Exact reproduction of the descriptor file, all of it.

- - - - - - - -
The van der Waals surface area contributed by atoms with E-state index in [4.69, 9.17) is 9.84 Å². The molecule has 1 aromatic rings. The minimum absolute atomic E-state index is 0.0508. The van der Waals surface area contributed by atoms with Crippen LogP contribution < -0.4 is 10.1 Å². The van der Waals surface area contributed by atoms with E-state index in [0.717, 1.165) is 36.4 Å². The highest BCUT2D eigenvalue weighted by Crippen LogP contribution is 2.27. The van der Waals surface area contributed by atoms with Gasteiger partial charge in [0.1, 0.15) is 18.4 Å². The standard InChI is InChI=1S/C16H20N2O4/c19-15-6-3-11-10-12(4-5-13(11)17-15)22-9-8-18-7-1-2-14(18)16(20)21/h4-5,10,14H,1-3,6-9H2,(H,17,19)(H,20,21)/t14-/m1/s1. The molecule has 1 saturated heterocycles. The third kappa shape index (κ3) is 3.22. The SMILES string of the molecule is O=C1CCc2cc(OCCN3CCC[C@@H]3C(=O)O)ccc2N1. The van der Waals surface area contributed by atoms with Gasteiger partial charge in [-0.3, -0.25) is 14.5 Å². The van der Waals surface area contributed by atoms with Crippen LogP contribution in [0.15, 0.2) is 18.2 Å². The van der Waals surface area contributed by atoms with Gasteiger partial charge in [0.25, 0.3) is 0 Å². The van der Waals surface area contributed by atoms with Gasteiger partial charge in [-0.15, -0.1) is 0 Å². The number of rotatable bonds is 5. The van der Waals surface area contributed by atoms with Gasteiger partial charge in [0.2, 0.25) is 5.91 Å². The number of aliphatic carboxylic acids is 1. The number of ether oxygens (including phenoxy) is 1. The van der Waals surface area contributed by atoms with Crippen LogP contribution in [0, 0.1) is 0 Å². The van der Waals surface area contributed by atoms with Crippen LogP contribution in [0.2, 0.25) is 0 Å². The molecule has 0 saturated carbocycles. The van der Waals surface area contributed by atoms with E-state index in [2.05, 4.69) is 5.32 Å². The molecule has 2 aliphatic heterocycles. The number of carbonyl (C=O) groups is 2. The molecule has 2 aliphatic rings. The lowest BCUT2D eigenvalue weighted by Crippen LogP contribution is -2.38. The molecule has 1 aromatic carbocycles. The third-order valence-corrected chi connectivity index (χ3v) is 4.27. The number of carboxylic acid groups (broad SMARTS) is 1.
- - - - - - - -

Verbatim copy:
The van der Waals surface area contributed by atoms with E-state index in [4.69, 9.17) is 9.84 Å². The molecule has 1 aromatic rings. The minimum absolute atomic E-state index is 0.0508. The van der Waals surface area contributed by atoms with Crippen LogP contribution < -0.4 is 10.1 Å². The van der Waals surface area contributed by atoms with E-state index in [0.717, 1.165) is 36.4 Å². The highest BCUT2D eigenvalue weighted by Crippen LogP contribution is 2.27. The van der Waals surface area contributed by atoms with Gasteiger partial charge in [0.1, 0.15) is 18.4 Å². The standard InChI is InChI=1S/C16H20N2O4/c19-15-6-3-11-10-12(4-5-13(11)17-15)22-9-8-18-7-1-2-14(18)16(20)21/h4-5,10,14H,1-3,6-9H2,(H,17,19)(H,20,21)/t14-/m1/s1. The molecule has 1 saturated heterocycles. The third kappa shape index (κ3) is 3.22. The SMILES string of the molecule is O=C1CCc2cc(OCCN3CCC[C@@H]3C(=O)O)ccc2N1. The van der Waals surface area contributed by atoms with Gasteiger partial charge in [-0.3, -0.25) is 14.5 Å². The van der Waals surface area contributed by atoms with Crippen LogP contribution in [0.15, 0.2) is 18.2 Å². The van der Waals surface area contributed by atoms with Gasteiger partial charge in [0.25, 0.3) is 0 Å². The van der Waals surface area contributed by atoms with Gasteiger partial charge in [-0.15, -0.1) is 0 Å². The number of rotatable bonds is 5. The van der Waals surface area contributed by atoms with Gasteiger partial charge in [0.2, 0.25) is 5.91 Å². The number of aliphatic carboxylic acids is 1. The number of ether oxygens (including phenoxy) is 1. The van der Waals surface area contributed by atoms with Crippen LogP contribution in [0, 0.1) is 0 Å². The van der Waals surface area contributed by atoms with Crippen LogP contribution in [0.2, 0.25) is 0 Å². The molecule has 0 saturated carbocycles. The van der Waals surface area contributed by atoms with E-state index in [2.05, 4.69) is 5.32 Å². The molecule has 2 aliphatic heterocycles. The number of carbonyl (C=O) groups is 2. The molecule has 2 aliphatic rings. The lowest BCUT2D eigenvalue weighted by Crippen LogP contribution is -2.38. The molecule has 1 aromatic carbocycles. The third-order valence-corrected chi connectivity index (χ3v) is 4.27. The number of carboxylic acid groups (broad SMARTS) is 1.